Communicate, empathize and validate your children’s feelings and concerns. Model for your children that it is OK to be sad and reassure them you are there for them. Be wary of toxic positivity—i.e., being overly positive without acknowledging the difficulty.
Ruth Van Reken, co-author of Third Culture Kids: Growing Up Among Worlds, 3rd ed. (Nicholas Brealey, 2017), says it is important to offer comfort before encouragement. Acknowledge the pain, loss and disappointment of the past year so that they feel seen. Then the words of encouragement can follow.
It would be impossible to quantify the many interrupted rites of passage and milestones missed.
Provide the language your children and teens need to describe their emotions and what’s going on. An excellent book for elementary-age children is Emotional Resilience and the Expat Child by Julia Simens (Summertime, 2011).
Use your school counseling team as a resource. Communicate with the school counselor if you are encountering difficulty at home. Ask if they have resources for helping to develop social-emotional intelligence and resilience. What can you reinforce at home? The International School Counselor Association has been developing resources, so encourage your school to become a member if it has not already.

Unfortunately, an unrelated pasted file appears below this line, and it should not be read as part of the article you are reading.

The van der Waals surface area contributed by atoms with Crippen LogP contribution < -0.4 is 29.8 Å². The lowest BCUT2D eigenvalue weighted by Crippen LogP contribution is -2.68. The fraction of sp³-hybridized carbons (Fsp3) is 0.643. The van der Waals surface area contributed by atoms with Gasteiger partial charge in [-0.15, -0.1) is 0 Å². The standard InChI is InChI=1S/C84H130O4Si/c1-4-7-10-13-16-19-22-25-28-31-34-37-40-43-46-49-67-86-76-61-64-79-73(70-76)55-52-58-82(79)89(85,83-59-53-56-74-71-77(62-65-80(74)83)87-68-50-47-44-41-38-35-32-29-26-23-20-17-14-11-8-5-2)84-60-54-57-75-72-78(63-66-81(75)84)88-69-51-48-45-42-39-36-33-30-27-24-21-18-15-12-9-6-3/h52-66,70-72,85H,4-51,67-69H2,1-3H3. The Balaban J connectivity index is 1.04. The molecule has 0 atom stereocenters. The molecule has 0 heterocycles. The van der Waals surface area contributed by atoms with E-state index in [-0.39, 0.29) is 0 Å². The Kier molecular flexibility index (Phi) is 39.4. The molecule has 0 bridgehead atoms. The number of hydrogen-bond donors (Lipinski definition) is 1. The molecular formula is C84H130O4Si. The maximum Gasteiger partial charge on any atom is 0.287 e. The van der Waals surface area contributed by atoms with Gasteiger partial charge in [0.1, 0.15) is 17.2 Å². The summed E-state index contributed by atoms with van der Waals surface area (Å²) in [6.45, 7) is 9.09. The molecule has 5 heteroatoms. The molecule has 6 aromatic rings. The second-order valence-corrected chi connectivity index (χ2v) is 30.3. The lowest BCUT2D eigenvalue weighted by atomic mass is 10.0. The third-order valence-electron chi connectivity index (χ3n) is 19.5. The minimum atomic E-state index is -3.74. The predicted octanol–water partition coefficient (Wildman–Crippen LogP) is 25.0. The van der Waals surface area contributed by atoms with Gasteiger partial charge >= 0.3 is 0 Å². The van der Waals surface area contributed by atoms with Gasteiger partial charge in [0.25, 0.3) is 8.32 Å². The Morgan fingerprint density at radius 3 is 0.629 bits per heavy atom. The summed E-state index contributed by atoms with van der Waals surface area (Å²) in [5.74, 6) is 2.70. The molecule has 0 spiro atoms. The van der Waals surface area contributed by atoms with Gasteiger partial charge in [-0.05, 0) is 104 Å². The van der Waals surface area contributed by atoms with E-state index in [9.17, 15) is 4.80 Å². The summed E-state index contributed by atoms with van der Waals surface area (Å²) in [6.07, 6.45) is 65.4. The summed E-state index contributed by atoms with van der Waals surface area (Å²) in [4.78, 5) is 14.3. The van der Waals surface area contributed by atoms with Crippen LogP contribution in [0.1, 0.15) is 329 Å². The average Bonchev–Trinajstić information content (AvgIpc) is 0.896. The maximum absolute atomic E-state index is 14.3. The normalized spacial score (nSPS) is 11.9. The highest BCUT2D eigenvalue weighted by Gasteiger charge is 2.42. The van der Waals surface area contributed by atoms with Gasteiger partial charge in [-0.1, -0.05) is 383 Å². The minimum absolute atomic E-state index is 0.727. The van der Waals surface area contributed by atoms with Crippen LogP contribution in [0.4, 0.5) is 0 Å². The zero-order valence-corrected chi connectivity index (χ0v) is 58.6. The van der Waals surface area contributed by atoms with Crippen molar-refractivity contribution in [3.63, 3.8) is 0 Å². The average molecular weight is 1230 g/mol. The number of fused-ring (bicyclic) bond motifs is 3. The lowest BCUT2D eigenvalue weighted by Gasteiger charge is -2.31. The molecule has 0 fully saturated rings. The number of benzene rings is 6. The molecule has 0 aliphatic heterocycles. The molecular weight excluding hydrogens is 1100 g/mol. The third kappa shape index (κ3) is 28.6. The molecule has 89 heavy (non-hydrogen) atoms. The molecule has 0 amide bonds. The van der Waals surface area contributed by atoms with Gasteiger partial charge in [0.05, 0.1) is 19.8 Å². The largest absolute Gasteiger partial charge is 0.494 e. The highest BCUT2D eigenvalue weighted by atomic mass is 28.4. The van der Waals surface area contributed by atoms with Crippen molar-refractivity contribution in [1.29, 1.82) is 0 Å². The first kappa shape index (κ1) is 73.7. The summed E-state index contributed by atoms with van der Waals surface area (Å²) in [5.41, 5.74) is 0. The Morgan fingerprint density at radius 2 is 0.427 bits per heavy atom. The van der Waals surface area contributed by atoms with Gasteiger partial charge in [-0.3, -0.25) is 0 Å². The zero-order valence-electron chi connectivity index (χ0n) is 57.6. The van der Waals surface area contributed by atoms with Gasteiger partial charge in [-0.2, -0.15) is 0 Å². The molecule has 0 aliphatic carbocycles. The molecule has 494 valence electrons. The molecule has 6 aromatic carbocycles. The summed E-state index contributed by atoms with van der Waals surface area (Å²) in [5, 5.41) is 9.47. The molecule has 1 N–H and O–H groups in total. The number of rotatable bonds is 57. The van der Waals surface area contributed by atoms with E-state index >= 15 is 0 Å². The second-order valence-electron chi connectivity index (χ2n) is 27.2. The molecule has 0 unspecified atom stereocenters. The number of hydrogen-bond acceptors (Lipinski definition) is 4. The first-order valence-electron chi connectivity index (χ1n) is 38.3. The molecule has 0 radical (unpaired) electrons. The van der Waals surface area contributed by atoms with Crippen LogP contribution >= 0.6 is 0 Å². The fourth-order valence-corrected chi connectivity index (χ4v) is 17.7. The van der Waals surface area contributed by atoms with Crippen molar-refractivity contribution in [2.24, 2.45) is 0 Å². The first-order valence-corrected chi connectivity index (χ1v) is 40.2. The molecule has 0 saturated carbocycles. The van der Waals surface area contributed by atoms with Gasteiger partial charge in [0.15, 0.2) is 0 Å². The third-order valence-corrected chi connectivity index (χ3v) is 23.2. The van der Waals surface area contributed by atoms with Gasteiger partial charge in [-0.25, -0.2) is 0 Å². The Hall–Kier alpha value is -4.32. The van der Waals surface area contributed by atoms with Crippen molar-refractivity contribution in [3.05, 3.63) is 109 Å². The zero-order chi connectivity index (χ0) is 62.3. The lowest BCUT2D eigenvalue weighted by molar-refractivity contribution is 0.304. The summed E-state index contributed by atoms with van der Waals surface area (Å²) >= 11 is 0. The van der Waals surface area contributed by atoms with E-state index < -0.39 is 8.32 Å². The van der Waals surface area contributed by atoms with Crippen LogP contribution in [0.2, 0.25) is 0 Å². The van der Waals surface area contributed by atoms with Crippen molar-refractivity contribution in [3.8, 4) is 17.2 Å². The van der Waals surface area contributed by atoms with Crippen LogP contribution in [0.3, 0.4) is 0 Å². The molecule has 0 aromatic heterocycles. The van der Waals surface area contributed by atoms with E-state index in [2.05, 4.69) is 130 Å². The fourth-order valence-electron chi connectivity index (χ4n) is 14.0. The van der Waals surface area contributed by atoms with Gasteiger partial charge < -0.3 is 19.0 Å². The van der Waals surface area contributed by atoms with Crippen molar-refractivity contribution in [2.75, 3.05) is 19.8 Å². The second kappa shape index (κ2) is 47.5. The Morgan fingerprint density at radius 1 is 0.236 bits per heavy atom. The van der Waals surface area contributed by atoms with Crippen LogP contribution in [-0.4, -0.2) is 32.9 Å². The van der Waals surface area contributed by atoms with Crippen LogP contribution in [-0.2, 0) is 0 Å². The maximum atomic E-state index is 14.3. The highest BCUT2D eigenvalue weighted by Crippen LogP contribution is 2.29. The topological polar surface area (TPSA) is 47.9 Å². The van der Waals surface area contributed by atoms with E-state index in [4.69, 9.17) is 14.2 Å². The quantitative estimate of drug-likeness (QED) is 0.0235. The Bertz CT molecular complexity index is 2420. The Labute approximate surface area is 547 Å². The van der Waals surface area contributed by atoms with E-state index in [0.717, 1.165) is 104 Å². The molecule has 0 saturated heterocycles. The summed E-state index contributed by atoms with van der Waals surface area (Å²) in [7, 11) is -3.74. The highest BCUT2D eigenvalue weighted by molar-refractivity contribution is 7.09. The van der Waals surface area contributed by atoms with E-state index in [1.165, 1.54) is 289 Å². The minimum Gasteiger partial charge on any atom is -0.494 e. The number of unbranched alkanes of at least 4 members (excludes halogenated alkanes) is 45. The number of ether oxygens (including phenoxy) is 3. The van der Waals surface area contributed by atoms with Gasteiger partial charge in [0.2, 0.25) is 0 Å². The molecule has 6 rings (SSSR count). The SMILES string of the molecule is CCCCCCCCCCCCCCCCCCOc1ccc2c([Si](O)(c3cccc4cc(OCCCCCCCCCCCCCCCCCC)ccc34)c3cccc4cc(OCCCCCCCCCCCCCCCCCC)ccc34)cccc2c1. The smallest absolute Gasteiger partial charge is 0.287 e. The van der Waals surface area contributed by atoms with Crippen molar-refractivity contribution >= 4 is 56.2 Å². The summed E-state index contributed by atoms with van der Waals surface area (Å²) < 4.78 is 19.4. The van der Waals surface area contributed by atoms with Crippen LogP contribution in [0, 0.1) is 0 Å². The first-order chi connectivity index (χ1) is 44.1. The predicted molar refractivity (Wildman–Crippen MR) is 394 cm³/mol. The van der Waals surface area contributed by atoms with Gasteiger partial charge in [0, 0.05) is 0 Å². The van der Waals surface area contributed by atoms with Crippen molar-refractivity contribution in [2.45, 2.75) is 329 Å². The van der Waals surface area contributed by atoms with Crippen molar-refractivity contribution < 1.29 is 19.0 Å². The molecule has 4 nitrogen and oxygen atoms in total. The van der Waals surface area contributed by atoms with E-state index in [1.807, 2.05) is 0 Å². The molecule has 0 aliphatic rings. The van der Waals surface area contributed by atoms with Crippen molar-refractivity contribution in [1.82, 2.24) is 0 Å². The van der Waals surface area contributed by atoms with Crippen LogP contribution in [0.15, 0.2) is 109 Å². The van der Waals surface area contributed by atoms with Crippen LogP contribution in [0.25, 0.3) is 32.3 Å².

Encourage your children to practice the pillars of good health—sufficient quality sleep, proper nutrition and exercise—and maintain structure in daily life.
Be creative in celebrating rituals at home and recognizing milestones. These may become some of your most cherished memories.
If the plan changes, allow your children to deviate from their intended path, if needed. It might be healthy to reassess the plan. Does that mean switching schools? Taking a gap year? Changing their college plans? Help them to think it through and then offer support.
Help your kids to see the future and know that this period is not going to last forever. Encourage them to think and plan for future events such as travel, college, and time with loved ones.
Some parents have also offered their suggestions for how the department can better support families during this time.